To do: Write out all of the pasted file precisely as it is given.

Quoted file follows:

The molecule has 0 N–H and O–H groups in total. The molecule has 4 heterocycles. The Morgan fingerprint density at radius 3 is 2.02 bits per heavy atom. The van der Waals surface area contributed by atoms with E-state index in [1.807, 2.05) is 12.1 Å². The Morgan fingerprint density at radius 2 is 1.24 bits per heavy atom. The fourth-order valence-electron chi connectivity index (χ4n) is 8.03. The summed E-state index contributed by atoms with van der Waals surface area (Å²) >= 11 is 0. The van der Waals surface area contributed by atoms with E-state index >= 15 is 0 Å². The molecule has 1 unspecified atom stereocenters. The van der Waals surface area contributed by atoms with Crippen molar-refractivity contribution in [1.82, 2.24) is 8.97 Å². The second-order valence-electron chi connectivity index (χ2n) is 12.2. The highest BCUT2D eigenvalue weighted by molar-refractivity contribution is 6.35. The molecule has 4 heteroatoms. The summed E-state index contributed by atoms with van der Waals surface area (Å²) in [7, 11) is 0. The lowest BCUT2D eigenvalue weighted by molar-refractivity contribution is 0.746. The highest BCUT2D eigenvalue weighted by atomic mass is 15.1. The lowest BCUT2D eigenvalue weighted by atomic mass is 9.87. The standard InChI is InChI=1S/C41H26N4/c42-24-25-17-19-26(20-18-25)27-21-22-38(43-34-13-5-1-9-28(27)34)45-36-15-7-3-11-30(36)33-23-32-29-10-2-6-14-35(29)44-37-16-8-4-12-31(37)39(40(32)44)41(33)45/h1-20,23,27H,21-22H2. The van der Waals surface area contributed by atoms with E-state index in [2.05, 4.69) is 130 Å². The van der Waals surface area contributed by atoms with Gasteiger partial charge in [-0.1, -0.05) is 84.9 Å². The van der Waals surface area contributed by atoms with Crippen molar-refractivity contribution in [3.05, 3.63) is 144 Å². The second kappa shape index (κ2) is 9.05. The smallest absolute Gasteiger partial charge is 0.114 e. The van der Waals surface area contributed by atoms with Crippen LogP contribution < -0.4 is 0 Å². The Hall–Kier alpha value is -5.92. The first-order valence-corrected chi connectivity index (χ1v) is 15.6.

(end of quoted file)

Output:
The molecule has 0 N–H and O–H groups in total. The molecule has 4 heterocycles. The Morgan fingerprint density at radius 3 is 2.02 bits per heavy atom. The van der Waals surface area contributed by atoms with E-state index in [1.807, 2.05) is 12.1 Å². The Morgan fingerprint density at radius 2 is 1.24 bits per heavy atom. The fourth-order valence-electron chi connectivity index (χ4n) is 8.03. The summed E-state index contributed by atoms with van der Waals surface area (Å²) >= 11 is 0. The van der Waals surface area contributed by atoms with E-state index >= 15 is 0 Å². The molecule has 1 unspecified atom stereocenters. The van der Waals surface area contributed by atoms with Crippen molar-refractivity contribution in [1.82, 2.24) is 8.97 Å². The second-order valence-electron chi connectivity index (χ2n) is 12.2. The highest BCUT2D eigenvalue weighted by molar-refractivity contribution is 6.35. The molecule has 4 heteroatoms. The summed E-state index contributed by atoms with van der Waals surface area (Å²) in [7, 11) is 0. The lowest BCUT2D eigenvalue weighted by molar-refractivity contribution is 0.746. The highest BCUT2D eigenvalue weighted by atomic mass is 15.1. The lowest BCUT2D eigenvalue weighted by atomic mass is 9.87. The standard InChI is InChI=1S/C41H26N4/c42-24-25-17-19-26(20-18-25)27-21-22-38(43-34-13-5-1-9-28(27)34)45-36-15-7-3-11-30(36)33-23-32-29-10-2-6-14-35(29)44-37-16-8-4-12-31(37)39(40(32)44)41(33)45/h1-20,23,27H,21-22H2. The van der Waals surface area contributed by atoms with E-state index in [2.05, 4.69) is 130 Å². The van der Waals surface area contributed by atoms with Gasteiger partial charge in [-0.1, -0.05) is 84.9 Å². The van der Waals surface area contributed by atoms with Crippen molar-refractivity contribution in [3.05, 3.63) is 144 Å². The second kappa shape index (κ2) is 9.05. The smallest absolute Gasteiger partial charge is 0.114 e. The van der Waals surface area contributed by atoms with Crippen LogP contribution < -0.4 is 0 Å². The Hall–Kier alpha value is -5.92. The first-order valence-corrected chi connectivity index (χ1v) is 15.6.